It's that time of quarter - when the whales of investing have to reveal what they are doing on the long side to the SEC (they can still keep secret their shorts). There are a lot of websites that will be looking at these disclosures in the next 48 hours so we'll just focus on a few. When I did some Googling on George Soros last night I was taken aback how controversial a figure this guy is; there are more stories about his politics than investing. I could care less about his politics, he is a smart guy who uhhh... admittedly plays the gray side of the rule book at times, but Goldman Sachs (GS) is worshiped for the same behavior.
The big news with George Soros this quarter is his revelation of a stake in Ford (F). I've been very torn on this name because it has the benefit of being the only US car maker who did not go through bankruptcy, and actually has a competent CEO (who came from Boeing). So that already sets them apart from what the other 2 domestics have had the past decade. The company seems to be getting good will from the American people due to the fact they did not resort to handouts from the taxpayer. On the other hand, General Motors and Chrysler were able to wrangle some very competitive concessions from the UAW (union) due to their bankruptcy while Ford is now facing a major issue on that front. Due to their relative success, the union does not want to give the same deal to Ford.
So what we have here is the same issue that has been happening in the airline industry... and a reason why no one can stay profitable for long, and we see bankruptcies year after year. One of the players in the industry goes bankrupt, gets major concessions, is able to walk away from much of their debt and then re-enters the competitive landscape meaner and leaner. They can charge lower prices, which in turns causes pressure to all the other airlines. Hence that tends to push other airlines into bankruptcy and the whole cycle keeps repeating. As I assess Ford, I wonder... if their cost structure is now higher than GM or Chrysler... and they did not get their debt (partly) wiped away, are they really in a better position in the long run? If you use the airline example the answer is no. Hence this is a tough one, but George Soros appears to be a believer.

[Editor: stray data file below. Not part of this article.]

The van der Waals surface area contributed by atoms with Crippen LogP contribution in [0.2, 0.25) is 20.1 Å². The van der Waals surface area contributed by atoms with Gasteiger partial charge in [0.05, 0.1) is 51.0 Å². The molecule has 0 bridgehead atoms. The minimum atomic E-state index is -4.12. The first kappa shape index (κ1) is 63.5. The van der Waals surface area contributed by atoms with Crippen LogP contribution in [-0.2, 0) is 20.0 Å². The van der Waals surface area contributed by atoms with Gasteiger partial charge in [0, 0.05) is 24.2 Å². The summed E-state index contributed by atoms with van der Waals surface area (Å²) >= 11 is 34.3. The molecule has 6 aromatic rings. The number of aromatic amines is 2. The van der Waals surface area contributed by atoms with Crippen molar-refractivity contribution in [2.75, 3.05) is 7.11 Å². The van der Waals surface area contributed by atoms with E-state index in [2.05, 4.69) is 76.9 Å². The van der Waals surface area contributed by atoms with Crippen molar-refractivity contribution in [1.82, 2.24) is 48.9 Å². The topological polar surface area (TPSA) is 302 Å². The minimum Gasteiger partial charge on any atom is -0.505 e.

On a side note, hat tuip to Ken Heebner of CGM Funds who also has been an early believer in the Ford story. The stock is now at a 2 year high.
A quick look at some of Soros' major moves as of Sep 30, 2009:
- Billionaire investor George Soros' hedge fund reported holdings of $6.2 billion during the third quarter, an increase of $2 billion, after taking a stake in automaker Ford and boosting his holdings in communications services stocks.
- According to a regulatory filing on Monday Soros Fund Management took a 7.3 million stake in Ford Motor Co (F) during the third quarter that is valued at $53 million. (Amazingly Ford still has a $30B market cap despite trading in the $8 range) The fund bought at an average of $7.21, gaining $11 million through today, and ranking Soros the automaker’s 38th largest investor, with 0.2 percent of common shares outstanding, according to Bloomberg data.
- He also raised his stake in retailer Wal Mart (WMT) Stores to 1.1 million shares valued at $54.8 million.
- Soros cut his stake in Petroleo Brasileiro SA (PBR), or Petrobras, to 7.4 million shares from 9.8 million shares.
Soros was also active in the telecom space, mini oligarchs:
- Soros also raised his holdings of AT&T (T) to 4.2 million shares at the end of the third quarter, from 791,000, while he raised his stake in Verizon (VZ) to 4.6 million shares, from 594,853 in the second quarter.
And more exposure in two of our dominant 4 financials, true blue oligarchs:
- Additionally, the fund boosted its financial sector holdings, betting on two of the largest commercial banking giants -
Bank of America Corp. (BAC) and JPMorgan Chase & Co. (JPM). Soros purchased 224,100 shares of Bank of America and 67,800 shares of JPMorgan . The fund now owns 271,900 shares of Bank of America , valued at $4.60 million, and 73,700 shares of JPMorgan , valued at $3.2 million, as of Sept. 30.
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